Have you tried to compare your camera readings with a hand-held?

    It is possible you got a lemon, but I'd investigate a little further before I gave up on it. :smile:
     
  7. 2F/2F

    2F/2F Member

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    The way it sounds, when your meter sees something very bright or very dim it tells you to change your exposure by several stops versus something that is a mid tone.

    This is what light meters do!!! What do you want it to do? Suggest the same exposure no matter what you point it at?

    It is very easy for there to be a scene in which there are over ten "stops" difference between the darkest area and the lightest area, so if you are just getting three stops each way from middle grey, your negs are going to be quite easy to print, if not a bit flat.

    This is one reason that we have grey cards. They are the best way to make an in-camera reflected meter actually give you consistently decent exposures. Read a grey card that is placed in the light for which you want to expose, and open up half a stop from your meter's recommended exposure. In-camera meters were originally designed as tools of compromise, and so they still are today. They were not ever intended to replace more accurate types of metering, but only to increase convenience. They will very rarely give you the ideal exposure if read directly off of the composition. Use a grey card whenever possible, and your exposures will improve about 90%.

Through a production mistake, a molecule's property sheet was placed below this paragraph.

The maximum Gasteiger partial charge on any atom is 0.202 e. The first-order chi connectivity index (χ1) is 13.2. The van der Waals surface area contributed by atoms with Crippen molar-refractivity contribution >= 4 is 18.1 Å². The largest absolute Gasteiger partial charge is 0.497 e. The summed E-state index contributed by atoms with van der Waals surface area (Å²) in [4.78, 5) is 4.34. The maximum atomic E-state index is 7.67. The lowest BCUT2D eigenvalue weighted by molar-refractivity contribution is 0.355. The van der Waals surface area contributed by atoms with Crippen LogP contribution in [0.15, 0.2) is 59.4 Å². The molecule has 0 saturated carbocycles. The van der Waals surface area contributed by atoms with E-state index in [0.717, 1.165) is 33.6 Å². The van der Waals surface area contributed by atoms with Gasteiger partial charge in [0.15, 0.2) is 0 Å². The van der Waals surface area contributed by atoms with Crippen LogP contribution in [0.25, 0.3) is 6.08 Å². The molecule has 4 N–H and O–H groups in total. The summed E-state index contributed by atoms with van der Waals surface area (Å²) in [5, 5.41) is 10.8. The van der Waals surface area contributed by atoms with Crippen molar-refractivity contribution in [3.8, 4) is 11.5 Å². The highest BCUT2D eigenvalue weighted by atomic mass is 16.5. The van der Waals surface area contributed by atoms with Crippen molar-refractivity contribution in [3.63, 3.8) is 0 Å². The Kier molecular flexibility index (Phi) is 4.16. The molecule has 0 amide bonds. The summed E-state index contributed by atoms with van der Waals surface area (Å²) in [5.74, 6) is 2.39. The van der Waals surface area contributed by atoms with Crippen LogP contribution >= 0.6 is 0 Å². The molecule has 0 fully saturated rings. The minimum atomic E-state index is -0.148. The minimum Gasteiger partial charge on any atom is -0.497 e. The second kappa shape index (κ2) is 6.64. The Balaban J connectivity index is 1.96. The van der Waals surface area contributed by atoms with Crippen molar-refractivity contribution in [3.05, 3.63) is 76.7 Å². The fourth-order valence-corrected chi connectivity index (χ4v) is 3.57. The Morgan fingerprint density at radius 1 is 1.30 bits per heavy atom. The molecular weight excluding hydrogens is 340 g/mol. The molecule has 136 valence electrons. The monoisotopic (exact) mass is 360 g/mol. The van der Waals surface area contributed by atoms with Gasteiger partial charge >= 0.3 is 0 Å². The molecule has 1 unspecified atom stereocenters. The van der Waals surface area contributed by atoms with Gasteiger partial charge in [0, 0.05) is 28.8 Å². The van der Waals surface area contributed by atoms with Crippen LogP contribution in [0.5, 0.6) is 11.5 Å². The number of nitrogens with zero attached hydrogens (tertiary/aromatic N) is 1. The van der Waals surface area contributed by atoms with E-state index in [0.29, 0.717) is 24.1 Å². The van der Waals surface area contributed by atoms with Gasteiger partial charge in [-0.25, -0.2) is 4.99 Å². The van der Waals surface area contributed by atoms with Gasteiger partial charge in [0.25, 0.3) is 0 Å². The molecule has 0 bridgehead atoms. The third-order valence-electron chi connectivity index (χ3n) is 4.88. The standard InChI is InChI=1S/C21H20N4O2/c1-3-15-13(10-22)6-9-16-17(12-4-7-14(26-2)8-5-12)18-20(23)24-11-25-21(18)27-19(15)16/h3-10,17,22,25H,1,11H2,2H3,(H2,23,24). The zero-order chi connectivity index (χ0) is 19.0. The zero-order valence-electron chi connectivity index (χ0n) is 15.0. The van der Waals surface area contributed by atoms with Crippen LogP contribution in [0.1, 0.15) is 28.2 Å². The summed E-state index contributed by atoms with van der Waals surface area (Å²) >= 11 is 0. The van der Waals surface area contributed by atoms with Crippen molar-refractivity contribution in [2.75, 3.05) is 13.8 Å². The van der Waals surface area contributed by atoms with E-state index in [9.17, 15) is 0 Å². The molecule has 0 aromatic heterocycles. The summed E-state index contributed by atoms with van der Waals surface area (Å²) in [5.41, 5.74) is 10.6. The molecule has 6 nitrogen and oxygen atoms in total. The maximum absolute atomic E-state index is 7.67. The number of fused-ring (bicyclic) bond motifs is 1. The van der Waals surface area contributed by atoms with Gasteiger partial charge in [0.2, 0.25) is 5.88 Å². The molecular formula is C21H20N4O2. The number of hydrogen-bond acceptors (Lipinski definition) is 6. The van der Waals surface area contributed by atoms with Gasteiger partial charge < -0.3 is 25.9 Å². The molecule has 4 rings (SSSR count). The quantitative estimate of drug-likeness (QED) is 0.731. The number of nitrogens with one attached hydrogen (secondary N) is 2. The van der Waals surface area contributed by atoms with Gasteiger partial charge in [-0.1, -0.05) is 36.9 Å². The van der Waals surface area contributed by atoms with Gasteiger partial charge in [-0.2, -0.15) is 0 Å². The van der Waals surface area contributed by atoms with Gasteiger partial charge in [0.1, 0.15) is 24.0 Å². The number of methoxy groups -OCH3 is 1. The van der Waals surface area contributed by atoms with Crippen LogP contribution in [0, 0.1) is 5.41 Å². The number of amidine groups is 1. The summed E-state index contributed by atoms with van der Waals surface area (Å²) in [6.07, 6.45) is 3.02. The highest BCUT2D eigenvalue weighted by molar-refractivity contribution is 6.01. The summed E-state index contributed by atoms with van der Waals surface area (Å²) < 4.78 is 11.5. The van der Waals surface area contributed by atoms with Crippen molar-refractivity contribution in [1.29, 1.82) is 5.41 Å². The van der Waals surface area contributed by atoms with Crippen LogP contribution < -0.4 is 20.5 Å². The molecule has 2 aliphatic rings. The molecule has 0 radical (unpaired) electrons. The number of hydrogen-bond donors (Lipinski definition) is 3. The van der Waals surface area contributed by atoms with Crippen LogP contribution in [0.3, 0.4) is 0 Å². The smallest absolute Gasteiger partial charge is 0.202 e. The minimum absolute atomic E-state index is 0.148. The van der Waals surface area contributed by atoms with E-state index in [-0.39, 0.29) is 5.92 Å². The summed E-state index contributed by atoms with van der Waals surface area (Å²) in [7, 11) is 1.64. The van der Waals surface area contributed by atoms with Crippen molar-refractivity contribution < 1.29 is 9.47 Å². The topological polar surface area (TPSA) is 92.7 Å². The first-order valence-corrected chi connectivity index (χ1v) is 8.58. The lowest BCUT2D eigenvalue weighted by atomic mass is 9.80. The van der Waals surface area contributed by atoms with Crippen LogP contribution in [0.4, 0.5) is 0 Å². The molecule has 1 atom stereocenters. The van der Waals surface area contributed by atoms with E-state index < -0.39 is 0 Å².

Last edited by a moderator: Apr 30, 2010
  8. ozphoto

    ozphoto Subscriber

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    Obtong, if the landscape is snow - you'd end up with an 18% grey scene using the meter reading from the camera (or a hand-held meter); in this instance you would need to open up by 2 stops to get a "correctly" exposed image. (The same would be true of a very dark scene, but in that instance, you'd need to stop down 2 stops to render it "correct".)